As for a look into the future, Bruemmer noted that while startups show great potential for growth, they need to make cyber policy purchases while in their infancies. “Any startup needs cyber protection,” he said, adding that this is particularly crucial during the initial financing and hiring stages, as “You see too many of them go out [of business]. They’re great companies with great ideas but they don’t consider cyber.”

Andy Lea, CNA’s vice president of underwriting for E&O, cyber and media, echoed those sentiments, saying that with the thousands of businesses created each year, “there will always be new buyers and there will be opportunity for this industry to provide value.”

During an afternoon panel, Erica Davis, Zurich North America’s senior vice president, specialty products and E&O, highlighted results from the newly-released annual  Advisen Information Security and Cyber Risk Management Survey, which found that risk professionals view cyber-related business continuity risk less seriously than data integrity risk. This was surprising, she said, as business interruption costs have risen and high-profile business interruption attacks have taken center stage.

The survey also found that just 10% of respondents identified business interruption as the primary reason for purchasing cyber insurance and that purchase growth has gone stagnant after a steady six-year increase from 35% to 65%. Davis noted that the survey ended before the Equifax breach announcement in September.

“These findings may indicate that businesses are not up to speed on the magnitude of the impact that business interruption losses are beginning to have,” she said. “Annually, the survey results are critical for understanding how businesses are thinking about cyber risk and what we need to do to help them protect themselves as we watch this issue continue to evolve.”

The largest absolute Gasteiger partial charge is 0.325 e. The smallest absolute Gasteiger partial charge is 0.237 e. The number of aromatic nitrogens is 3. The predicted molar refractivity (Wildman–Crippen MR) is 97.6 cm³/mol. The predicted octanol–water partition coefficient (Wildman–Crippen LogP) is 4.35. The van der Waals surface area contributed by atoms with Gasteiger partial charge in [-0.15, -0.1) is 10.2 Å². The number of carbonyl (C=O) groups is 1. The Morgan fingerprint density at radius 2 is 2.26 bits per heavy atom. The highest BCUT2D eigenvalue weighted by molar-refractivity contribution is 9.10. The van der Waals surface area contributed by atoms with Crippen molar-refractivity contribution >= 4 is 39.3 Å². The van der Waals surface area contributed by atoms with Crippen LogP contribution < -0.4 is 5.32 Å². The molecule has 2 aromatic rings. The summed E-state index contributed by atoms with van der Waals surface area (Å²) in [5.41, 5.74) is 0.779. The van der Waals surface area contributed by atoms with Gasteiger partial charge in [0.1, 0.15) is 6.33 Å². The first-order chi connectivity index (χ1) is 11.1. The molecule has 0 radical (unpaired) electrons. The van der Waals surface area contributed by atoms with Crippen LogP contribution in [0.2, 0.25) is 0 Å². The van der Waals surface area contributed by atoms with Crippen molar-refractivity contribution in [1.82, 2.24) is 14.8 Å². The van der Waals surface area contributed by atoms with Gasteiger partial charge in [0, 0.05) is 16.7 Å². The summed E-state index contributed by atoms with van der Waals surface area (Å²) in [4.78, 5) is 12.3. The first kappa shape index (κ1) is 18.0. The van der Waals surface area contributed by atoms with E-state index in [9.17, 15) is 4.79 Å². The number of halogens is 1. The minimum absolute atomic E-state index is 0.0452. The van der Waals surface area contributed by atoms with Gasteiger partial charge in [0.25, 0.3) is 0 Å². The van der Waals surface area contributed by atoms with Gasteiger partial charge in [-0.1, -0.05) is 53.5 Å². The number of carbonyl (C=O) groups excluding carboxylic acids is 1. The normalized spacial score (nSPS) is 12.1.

The study found that corporate concerns about cyber may be waning, even as the nature of cyberattacks has evolved to include ransomware and malware

According to the study:

  • For the first time in the seven years of the survey, there has been a decline in how seriously C-Suite executives view cyber risk.

  • 60% of the risk professionals surveyed said executive management view cyber risk as a significant threat to their organization—down significantly from 85% in 2016.

  • Only 53% of respondents knew of any changes to their companies’ cyber security systems in response to the high-profile attacks that took place in early 2017.

Going Lo-Fi At Sea May Mitigate Cyberrisk

Cyberthreats have become seaborne in recent years, and preventative measures are on the radars of governments and the shipping industry.

GPS and other electronic systems have proven to help ensure safe and accurate navigation, but they have also put digital bullseyes on ship decks. These technology upgrades have unwittingly exposed ships to cyberrisk because their signals are weak enough for remote perpetrators to jam.